NASW Code Of Ethics Comparison

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Profession Code of Ethics Comparison
As a social work student, we are provided with the foundational education necessary to succeed in our profession. The National Association of Social Work (NASW) Code of Ethics is the most significant publication because it “is intended to serve as a guide to the everyday professional conduct of social workers” (NASW Code of Ethics, 2017). For this assignment, we are charged with exploring other professional codes of ethics to gain a better understanding of how they may be similar or differ from one another. Therefore, I choose to explore the American Counseling Association (ACA) Code of Ethics with the intention of conducting a comparison analysis of both documents. First, the NASW Code of Ethics clearly
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However, when taking a closer look, both the NASW Code of Ethics and ACA Code of Ethics share have similarities and a few distinctive differences. Overall, the professional missions of both NASW and ACA are similar in because they both focus on enhancing human well-being and quality of life while empowering and promoting respect and dignity for all humans. However, slight differences are noted. The NASW mission focuses on all humans, but pays specific attention to those who are vulnerable, oppressed, and in poverty. Whereas, the ACA mission focuses on humans in general with no special emphasis on particular groups of people.
Core Values
While evaluating each professional code, I noticed each profession held their own set of core values. The NASW Code of Ethics lists the core values of social work are service, social justice, dignity and worth or the person, importance of human relationships, integrity, and competence. While the ACA Code of Ethics core values and fundamental principles are autonomy, nonmaleficence, beneficence, justice, fidelity, and veracity. Yes, they technically have different values. But, similar in principle.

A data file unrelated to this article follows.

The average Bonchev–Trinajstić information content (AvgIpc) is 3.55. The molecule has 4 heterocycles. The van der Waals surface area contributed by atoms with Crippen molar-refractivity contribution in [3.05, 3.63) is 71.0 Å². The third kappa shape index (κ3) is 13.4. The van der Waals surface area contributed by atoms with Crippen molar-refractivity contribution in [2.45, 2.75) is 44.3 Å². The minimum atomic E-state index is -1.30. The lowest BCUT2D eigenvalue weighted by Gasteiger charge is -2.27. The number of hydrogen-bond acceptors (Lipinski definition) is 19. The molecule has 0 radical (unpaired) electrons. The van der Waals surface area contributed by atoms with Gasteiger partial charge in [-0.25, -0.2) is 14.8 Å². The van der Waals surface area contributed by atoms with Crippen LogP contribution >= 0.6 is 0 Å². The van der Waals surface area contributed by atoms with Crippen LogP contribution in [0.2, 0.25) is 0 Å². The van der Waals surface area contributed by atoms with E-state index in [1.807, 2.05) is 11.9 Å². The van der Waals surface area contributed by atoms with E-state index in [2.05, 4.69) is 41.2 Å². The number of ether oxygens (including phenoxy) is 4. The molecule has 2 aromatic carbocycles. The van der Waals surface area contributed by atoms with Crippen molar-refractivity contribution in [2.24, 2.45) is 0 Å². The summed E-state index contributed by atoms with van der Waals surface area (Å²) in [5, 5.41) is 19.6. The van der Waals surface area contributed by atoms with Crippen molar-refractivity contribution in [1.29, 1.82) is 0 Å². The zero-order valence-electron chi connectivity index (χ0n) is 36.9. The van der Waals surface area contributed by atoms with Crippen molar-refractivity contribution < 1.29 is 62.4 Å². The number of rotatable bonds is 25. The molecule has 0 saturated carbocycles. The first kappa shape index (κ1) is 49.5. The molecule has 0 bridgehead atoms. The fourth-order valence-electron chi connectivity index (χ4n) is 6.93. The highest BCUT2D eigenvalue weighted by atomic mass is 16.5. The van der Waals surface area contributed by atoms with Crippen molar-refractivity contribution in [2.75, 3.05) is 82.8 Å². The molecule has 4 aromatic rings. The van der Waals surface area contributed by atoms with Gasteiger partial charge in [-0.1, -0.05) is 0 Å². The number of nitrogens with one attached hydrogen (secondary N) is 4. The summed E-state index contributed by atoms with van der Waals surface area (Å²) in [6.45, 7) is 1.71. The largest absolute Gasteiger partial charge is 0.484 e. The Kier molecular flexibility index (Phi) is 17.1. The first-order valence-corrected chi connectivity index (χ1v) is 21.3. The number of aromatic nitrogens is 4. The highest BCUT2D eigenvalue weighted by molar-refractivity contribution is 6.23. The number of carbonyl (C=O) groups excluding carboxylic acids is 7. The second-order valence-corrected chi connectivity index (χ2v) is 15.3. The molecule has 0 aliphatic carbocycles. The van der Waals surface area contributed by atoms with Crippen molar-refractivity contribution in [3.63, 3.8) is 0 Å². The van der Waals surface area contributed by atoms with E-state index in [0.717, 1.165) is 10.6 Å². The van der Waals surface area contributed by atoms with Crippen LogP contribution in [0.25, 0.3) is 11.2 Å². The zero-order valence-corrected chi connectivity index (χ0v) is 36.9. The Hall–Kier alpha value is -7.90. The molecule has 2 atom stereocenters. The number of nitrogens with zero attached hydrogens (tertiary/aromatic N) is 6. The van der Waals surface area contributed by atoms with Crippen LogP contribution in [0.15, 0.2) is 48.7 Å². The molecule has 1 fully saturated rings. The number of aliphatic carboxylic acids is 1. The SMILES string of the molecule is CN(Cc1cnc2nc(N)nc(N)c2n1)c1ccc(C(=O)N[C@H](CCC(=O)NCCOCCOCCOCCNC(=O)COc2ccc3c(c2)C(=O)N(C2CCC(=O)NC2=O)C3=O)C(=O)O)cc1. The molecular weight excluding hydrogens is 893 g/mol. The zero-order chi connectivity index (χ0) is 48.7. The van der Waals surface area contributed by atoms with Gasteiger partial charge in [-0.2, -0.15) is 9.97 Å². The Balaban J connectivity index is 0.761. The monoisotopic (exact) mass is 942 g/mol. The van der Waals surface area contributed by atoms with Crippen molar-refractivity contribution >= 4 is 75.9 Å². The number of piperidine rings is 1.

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According to NASW Code of Ethics 1.09.c Sexual Relationships, “Social workers should not engage in sexual activities or sexual contact with former clients because of the potential for harm to the client”. However, the ACA Code of Ethics A.5.c. Sexual and/or Romantic Relationships with Former Clients states “sexual and/or romantic counselor-client interactions or relationships with former clients, their romantic partners, or their family members are prohibited for a period of 5 years following the past professional contact”. This particular difference was used because it is one which I feel the NASW Code of Ethics places complete and proper attention to the welfare of the client regards such relationships. I believe the presence of having a relationship with a client, even 5 years after ending professional services, still poses a harm to the client. Personally, I view it as unprofessional because the meeting of the two parties occurred in a professional setting when one person sought services at a vulnerable time. To initiate a relationship with a previous client could be seen as exploiting the vulnerable or abuse of professional

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